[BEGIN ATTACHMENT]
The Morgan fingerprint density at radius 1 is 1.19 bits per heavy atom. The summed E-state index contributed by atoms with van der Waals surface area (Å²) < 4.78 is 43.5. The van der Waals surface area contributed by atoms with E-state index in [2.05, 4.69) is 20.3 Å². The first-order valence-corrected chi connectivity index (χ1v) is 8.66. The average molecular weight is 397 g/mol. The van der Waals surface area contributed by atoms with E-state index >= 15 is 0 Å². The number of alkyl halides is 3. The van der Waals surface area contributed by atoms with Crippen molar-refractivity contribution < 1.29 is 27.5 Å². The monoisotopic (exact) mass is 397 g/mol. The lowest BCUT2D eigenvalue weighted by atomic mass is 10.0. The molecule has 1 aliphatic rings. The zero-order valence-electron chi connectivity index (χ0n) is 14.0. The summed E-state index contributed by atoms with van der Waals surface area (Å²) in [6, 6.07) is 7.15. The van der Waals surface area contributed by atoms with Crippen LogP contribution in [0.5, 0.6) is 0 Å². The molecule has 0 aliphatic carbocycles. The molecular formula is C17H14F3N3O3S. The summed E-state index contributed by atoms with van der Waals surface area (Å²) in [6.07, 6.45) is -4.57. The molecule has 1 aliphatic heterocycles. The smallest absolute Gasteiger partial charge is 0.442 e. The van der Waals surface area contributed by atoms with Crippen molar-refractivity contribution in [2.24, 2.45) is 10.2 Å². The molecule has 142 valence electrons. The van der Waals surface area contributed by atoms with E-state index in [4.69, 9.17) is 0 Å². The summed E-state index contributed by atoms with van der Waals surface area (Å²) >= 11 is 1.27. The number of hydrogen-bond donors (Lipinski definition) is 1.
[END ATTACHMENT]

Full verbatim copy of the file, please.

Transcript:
The Morgan fingerprint density at radius 1 is 1.19 bits per heavy atom. The summed E-state index contributed by atoms with van der Waals surface area (Å²) < 4.78 is 43.5. The van der Waals surface area contributed by atoms with E-state index in [2.05, 4.69) is 20.3 Å². The first-order valence-corrected chi connectivity index (χ1v) is 8.66. The average molecular weight is 397 g/mol. The van der Waals surface area contributed by atoms with E-state index >= 15 is 0 Å². The number of alkyl halides is 3. The van der Waals surface area contributed by atoms with Crippen molar-refractivity contribution < 1.29 is 27.5 Å². The monoisotopic (exact) mass is 397 g/mol. The lowest BCUT2D eigenvalue weighted by atomic mass is 10.0. The molecule has 1 aliphatic rings. The zero-order valence-electron chi connectivity index (χ0n) is 14.0. The summed E-state index contributed by atoms with van der Waals surface area (Å²) in [6, 6.07) is 7.15. The van der Waals surface area contributed by atoms with Crippen LogP contribution in [0.5, 0.6) is 0 Å². The molecule has 0 aliphatic carbocycles. The molecular formula is C17H14F3N3O3S. The summed E-state index contributed by atoms with van der Waals surface area (Å²) in [6.07, 6.45) is -4.57. The molecule has 1 aliphatic heterocycles. The smallest absolute Gasteiger partial charge is 0.442 e. The van der Waals surface area contributed by atoms with Crippen molar-refractivity contribution in [2.24, 2.45) is 10.2 Å². The molecule has 142 valence electrons. The van der Waals surface area contributed by atoms with E-state index in [4.69, 9.17) is 0 Å². The summed E-state index contributed by atoms with van der Waals surface area (Å²) >= 11 is 1.27. The number of hydrogen-bond donors (Lipinski definition) is 1.